PEFC at Paperworld
Thursday, February 25, 2010
Press release from the issuing company
It is a relaxed and somewhat pleased Ben Gunneberg I find greeting me at the Paperworld 2010 exhibition in a wintry and snowbound Frankfurt.
PEFC's Director General has just arrived hot foot from his base in Geneva, and clearly has a message to relay to Paperworld visitors.
"Currently PEFC remains the certification system of choice for forest owners globally. An additional 16 million hectares of forest area were certified to PEFC since November 2008, which represents a growth of 7%."
This is just one of the highlights which marked another successful 2009 for PEFC, which with more than 225million hectares of certified forest area, remains the world's largest forest certification system.
Another high point of 2009 was that demand for Chain of Custody certification continued to gain momentum, with responsible companies seeking to procure wood-based products from sustainably-managed forests. Last year PEFC Chain of Custody certificates recorded an increase of 36%. With more than 1,500 certificates being awarded, there are now more than 5,700.
In addition to these achievements, five countries were either endorsed or re-endorsed in 2009. These included Australia, China, Gabon, Malaysia and Russia. And Gunneberg is confident more will follow soon. This year ten scheme revisions will be processed, with at least one additional national scheme likely to obtain PEFC endorsement by meeting PEFC's stringent criteria.
What's more Gunneberg remains confident that PEFC is well positioned to promote and strengthen sustainable forest management and chain of custody certification globally, while contributing to the responsible management of the world's forests.
"We have the necessary structures in place to resource, run, grow and promote our services," he commented, "and together with all stakeholders united by the common objective of a world in which people manage forests sustainably, we are anticipating building on our achievements to further improve the value that we add to global society in 2010."
New standards and guidelines have also been introduced, with a revision of the International Chain of Custody standard which started in spring 2008, due for final approval later this year.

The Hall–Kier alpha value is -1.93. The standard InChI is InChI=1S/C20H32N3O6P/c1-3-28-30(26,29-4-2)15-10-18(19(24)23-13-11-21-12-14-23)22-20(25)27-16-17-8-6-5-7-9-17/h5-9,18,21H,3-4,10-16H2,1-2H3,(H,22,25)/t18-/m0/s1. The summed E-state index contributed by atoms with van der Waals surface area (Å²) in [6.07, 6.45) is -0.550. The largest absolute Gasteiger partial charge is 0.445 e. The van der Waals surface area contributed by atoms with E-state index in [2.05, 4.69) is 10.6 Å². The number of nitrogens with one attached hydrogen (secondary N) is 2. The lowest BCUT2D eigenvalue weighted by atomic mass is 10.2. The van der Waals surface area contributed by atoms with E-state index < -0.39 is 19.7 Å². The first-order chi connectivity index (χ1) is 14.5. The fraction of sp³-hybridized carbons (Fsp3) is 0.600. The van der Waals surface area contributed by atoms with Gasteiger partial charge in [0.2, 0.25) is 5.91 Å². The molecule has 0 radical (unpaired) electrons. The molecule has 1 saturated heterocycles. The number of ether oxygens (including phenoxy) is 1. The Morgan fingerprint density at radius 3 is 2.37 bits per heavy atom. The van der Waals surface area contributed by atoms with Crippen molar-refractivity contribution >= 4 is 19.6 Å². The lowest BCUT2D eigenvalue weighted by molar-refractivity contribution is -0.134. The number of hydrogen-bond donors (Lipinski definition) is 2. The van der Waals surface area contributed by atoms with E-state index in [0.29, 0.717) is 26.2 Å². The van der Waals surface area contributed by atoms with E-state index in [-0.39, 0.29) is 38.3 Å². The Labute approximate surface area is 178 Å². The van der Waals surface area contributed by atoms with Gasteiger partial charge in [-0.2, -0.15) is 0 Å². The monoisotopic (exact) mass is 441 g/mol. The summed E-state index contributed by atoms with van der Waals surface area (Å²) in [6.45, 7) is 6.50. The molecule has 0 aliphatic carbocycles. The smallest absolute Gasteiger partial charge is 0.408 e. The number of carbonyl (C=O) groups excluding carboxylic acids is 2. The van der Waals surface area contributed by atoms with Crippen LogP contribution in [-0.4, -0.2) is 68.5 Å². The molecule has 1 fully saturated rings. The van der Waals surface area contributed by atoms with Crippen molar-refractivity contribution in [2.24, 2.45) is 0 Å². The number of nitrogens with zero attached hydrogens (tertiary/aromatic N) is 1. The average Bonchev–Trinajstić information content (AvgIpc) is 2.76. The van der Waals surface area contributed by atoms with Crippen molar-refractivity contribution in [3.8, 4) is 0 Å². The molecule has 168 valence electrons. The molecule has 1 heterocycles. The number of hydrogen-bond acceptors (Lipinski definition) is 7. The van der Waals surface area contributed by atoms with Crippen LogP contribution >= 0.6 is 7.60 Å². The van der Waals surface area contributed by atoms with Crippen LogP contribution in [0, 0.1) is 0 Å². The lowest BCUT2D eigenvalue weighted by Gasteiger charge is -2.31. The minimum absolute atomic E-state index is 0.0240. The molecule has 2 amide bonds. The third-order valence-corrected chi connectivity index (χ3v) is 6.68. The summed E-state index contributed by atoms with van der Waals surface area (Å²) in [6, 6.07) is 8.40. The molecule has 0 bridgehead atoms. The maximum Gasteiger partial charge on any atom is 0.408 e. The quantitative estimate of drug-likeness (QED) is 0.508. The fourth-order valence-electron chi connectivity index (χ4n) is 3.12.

There is also the development of a joint PEFC – International Accreditation Forum (IAF) document for certification bodies which conduct Chain of Custody audits, which has now moved into its final stage for formal approval by the IAF.
At the same time changes have also taken place at Board level within PEFC, with new PEFC chairman William Street becoming the first union official to be elected as chairman of a global forest certification organisation. William was formerly the Global Forest Director for Global Union Federation, the BWI (Building and Woodworkers International), an umbrella organization which groups together 318 trade unions representing some 12 million members in 130 countries. Currently he is on the board of BWI, whose headquarters are in Geneva. Now resident in Oregon, he holds degrees in political science from Mansfield State University and the University of Oregon.
The UK has also played its part in PEFC's success in 2009. In February 2009 the 1,000th Chain of Custody certificate was issued to fine arts and social stationery publisher Woodmansterne, whilst magazines such as The Economist and large run catalogues such as Argos are all proudly displaying the PEFC logo to provide assurances of responsible paper sourcing.
In November, PEFC celebrated its 10th Anniversary at its General Assembly in Paris. To mark the occasion, PEFC France launched the world's first sustainable advertising hoarding, which was displayed high above the streets of Paris.
As we head back to the PEFC stand I pondered the vision that it's newly-appointed chairman has for the organisation as it moves into the future:
"I would expect to see us expand our efforts to protect forests and the sustainable livelihoods they provide to local communities and families in the Global South, building on our successes doing so in the Global North.I am looking forward to working with global forest leaders to promote forest certification to support our common efforts to safeguard these important ecosystems, the biodiversity they sustain, and the livelihoods that depend on them."
In a world where the vital role that forests can play in mitigating climate change, that's surely a goal worth pursuing.
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